Medium Linking creates relationships between Segments using Ordered Chapters and the ChapterSegmentUID Element. A Segment Edition with Ordered Chapters MAY contain Chapter elements that reference timestamp ranges from other Segments. The Segment referenced by the Ordered Chapter via the ChapterSegmentUID Element SHOULD be played as part of a Linked Segment. The timestamps of Segment content referenced by Ordered Chapters MUST be adjusted according to the cumulative duration of the the previous Ordered Chapters.

As an example a file named intro.mkv could have a SegmentUID of “0xb16a58609fc7e60653a60c984fc11ead”. Another file called program.mkv could use a Chapter Edition that contains two Ordered Chapters. The first chapter references the Segment of intro.mkv with the use of a ChapterSegmentUID, ChapterSegmentEditionUID, ChapterTimeStart, and optionally a ChapterTimeEnd element. The second chapter references content within the Segment of program.mkv. A Matroska Player SHOULD recognize the Linked Segment created by the use of ChapterSegmentUID in an enabled Edition and present the reference content of the two Segments together.

Soft Linking

Soft Linking is used by codec chapters. They can reference another Segment and jump to that Segment. The way the Segments are described are internal to the chapter codec and unknown to the Matroska level. But there are Elements within the Info Element (such as ChapterTranslate) that can translate a value representing a Segment in the chapter codec and to the current SegmentUID. All Segments that could be used in a Linked Segment in this way SHOULD be marked as members of the same family via the SegmentFamily Element, so that the Matroska Player can quickly switch from one to the other.

Track Flags

Default flag

The “default track” flag is a hint for a Matroska Player indicating that a given track SHOULD be eligible to be automatically selected as the default track for a given language. If no tracks in a given language have the default track flag set, then all tracks in that language are eligible for automatic selection. This can be used to indicate that a track provides “regular service” suitable for users with default settings, as opposed to specialized services, such as commentary, hearing-impaired captions, or descriptive audio.

The Matroska Player MAY override the “default track” flag for any reason, including user preferences to prefer tracks providing accessibility services.

Forced flag

The “forced” flag tells the Matroska Player that it SHOULD display this subtitle track, even if user preferences usually would not call for any subtitles to be displayed alongside the current selected audio track. This can be used to indicate that a track contains translations of onscreen text, or of dialogue spoken in a different language than the track’s primary one.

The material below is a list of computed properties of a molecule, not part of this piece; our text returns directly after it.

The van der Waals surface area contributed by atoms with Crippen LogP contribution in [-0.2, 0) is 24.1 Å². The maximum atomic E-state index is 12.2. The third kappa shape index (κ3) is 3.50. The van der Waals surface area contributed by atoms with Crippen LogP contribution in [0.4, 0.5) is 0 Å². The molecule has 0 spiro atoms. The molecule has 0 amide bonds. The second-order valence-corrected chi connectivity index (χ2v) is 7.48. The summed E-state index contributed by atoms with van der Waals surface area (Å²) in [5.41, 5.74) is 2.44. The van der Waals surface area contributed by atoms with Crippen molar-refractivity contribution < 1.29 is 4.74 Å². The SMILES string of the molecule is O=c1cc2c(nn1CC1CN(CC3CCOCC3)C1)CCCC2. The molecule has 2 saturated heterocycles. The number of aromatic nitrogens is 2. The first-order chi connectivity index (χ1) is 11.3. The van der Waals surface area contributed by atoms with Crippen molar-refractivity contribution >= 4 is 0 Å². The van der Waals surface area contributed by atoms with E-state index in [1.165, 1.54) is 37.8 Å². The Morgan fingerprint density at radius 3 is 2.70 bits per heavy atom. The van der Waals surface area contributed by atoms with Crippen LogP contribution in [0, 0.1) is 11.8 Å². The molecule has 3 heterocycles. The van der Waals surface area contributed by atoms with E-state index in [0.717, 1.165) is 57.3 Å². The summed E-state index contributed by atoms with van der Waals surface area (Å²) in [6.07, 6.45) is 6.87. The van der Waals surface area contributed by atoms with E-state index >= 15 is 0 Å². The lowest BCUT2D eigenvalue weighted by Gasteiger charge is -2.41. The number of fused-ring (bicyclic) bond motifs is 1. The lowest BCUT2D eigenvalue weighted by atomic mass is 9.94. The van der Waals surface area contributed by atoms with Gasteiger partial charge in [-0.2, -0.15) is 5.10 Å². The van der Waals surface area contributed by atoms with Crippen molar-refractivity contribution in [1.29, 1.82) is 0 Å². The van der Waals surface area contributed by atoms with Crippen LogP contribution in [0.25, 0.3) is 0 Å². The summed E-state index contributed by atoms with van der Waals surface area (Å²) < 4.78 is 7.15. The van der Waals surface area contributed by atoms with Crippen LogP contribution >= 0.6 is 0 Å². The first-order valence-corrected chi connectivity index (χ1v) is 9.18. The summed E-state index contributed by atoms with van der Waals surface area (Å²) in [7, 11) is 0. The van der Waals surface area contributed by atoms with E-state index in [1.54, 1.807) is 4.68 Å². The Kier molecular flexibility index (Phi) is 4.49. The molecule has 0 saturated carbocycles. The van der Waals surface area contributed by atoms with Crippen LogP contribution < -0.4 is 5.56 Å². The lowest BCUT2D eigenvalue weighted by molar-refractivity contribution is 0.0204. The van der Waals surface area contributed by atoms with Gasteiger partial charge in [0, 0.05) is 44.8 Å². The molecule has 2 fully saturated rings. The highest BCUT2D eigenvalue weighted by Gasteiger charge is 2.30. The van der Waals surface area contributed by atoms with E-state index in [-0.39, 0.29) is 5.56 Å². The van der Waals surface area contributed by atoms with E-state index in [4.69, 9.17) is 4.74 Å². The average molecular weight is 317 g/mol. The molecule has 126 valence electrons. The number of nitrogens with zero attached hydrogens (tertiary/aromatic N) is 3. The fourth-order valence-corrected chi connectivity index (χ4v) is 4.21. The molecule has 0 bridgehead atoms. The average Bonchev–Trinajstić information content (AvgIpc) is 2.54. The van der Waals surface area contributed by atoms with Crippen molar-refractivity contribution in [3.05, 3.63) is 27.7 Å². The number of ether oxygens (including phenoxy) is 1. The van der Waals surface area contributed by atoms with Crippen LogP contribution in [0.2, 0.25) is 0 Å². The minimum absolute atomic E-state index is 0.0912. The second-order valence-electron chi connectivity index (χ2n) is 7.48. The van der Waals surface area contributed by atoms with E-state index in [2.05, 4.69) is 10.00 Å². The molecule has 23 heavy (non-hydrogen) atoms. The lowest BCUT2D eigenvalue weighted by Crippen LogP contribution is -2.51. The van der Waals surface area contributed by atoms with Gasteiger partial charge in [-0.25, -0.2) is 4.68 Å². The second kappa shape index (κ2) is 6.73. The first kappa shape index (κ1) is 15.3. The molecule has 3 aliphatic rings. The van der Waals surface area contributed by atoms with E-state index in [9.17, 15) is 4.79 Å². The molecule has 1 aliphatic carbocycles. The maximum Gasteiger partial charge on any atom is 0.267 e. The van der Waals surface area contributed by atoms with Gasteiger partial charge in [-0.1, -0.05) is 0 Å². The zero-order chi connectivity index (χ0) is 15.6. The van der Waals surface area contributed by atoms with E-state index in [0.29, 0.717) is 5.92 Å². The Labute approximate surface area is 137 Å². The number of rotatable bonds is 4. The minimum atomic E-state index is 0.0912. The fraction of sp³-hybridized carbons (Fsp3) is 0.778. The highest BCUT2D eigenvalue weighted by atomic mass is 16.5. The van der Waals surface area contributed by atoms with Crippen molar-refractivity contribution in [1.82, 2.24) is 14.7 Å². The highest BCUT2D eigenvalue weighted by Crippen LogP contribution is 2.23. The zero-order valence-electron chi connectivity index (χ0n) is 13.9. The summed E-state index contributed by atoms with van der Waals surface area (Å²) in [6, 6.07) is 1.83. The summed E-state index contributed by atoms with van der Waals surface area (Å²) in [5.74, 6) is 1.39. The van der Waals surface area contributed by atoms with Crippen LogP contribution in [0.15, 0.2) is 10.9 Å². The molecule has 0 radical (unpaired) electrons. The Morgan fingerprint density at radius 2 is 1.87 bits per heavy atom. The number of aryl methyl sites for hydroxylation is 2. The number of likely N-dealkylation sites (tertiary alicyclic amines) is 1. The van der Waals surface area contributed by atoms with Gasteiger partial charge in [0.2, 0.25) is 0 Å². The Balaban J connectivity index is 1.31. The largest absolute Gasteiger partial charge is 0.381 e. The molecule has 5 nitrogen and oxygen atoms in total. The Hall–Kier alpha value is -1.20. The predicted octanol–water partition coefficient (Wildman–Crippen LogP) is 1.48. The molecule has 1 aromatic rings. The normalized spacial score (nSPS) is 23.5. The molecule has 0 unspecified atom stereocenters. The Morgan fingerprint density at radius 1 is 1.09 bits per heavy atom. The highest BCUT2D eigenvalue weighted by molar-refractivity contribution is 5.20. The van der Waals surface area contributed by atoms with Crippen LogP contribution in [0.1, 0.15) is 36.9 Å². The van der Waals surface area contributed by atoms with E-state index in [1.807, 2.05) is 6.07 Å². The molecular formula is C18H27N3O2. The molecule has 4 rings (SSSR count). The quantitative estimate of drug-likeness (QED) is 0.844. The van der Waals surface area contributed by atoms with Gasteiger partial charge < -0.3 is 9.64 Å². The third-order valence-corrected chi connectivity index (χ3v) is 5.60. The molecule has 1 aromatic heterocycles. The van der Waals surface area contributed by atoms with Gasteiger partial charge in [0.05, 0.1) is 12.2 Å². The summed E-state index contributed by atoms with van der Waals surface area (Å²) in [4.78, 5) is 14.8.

Hearing-impaired flag

The “hearing impaired” flag tells the Matroska Player that it SHOULD prefer this track when selecting a default track for a hearing-impaired user, and that it MAY prefer to select a different track when selecting a default track for a non-hearing-impaired user.

Visual-impaired flag

The “visual impaired” flag tells the Matroska Player that it SHOULD prefer this track when selecting a default track for a visually-impaired user, and that it MAY prefer to select a different track when selecting a default track for a non-visually-impaired user.

Descriptions flag

The “descriptions” flag tells the Matroska Player that this track is suitable to play via a text-to-speech system for a visually-impaired user, and that it SHOULD NOT automatically select this track when selecting a default track for a non-visually-impaired user.

Original flag

The “original” flag tells the Matroska Player that this track is in the original language, and that it SHOULD prefer it if configured to prefer original-language tracks of this track’s type.

Commentary flag

The “commentary” flag tells the Matroska Player that this track contains commentary on the content.

Track Operation

TrackOperation allows combining multiple tracks to make a virtual one. It uses two separate system to combine tracks. One to create a 3D “composition” (left/right/background planes) and one to simplify join two tracks together to make a single track.

A track created with TrackOperation is a proper track with a UID and all its flags. However the codec ID is meaningless because each “sub” track needs to be decoded by its own decoder before the “operation” is applied. The Cues Elements corresponding to such a virtual track SHOULD be the sum of the Cues Elements for each of the tracks it’s composed of (when the Cues are defined per track).

In the case of TrackJoinBlocks, the Block Elements (from BlockGroup and SimpleBlock) of all the tracks SHOULD be used as if they were defined for this new virtual Track. When two Block Elements have overlapping start or end timestamps, it’s up to the underlying system to either drop some of these frames or render them the way they overlap. This situation SHOULD be avoided when creating such tracks as you can never be sure of the end result on different platforms.

Overlay Track

Overlay tracks SHOULD be rendered in the same channel as the track its linked to. When content is found in such a track, it SHOULD be played on the rendering channel instead of the original track.

Multi-planar and 3D videos

There are two different ways to compress 3D videos: have each eye track in a separate track and have one track have both eyes combined inside (which is more efficient, compression-wise). Matroska supports both ways.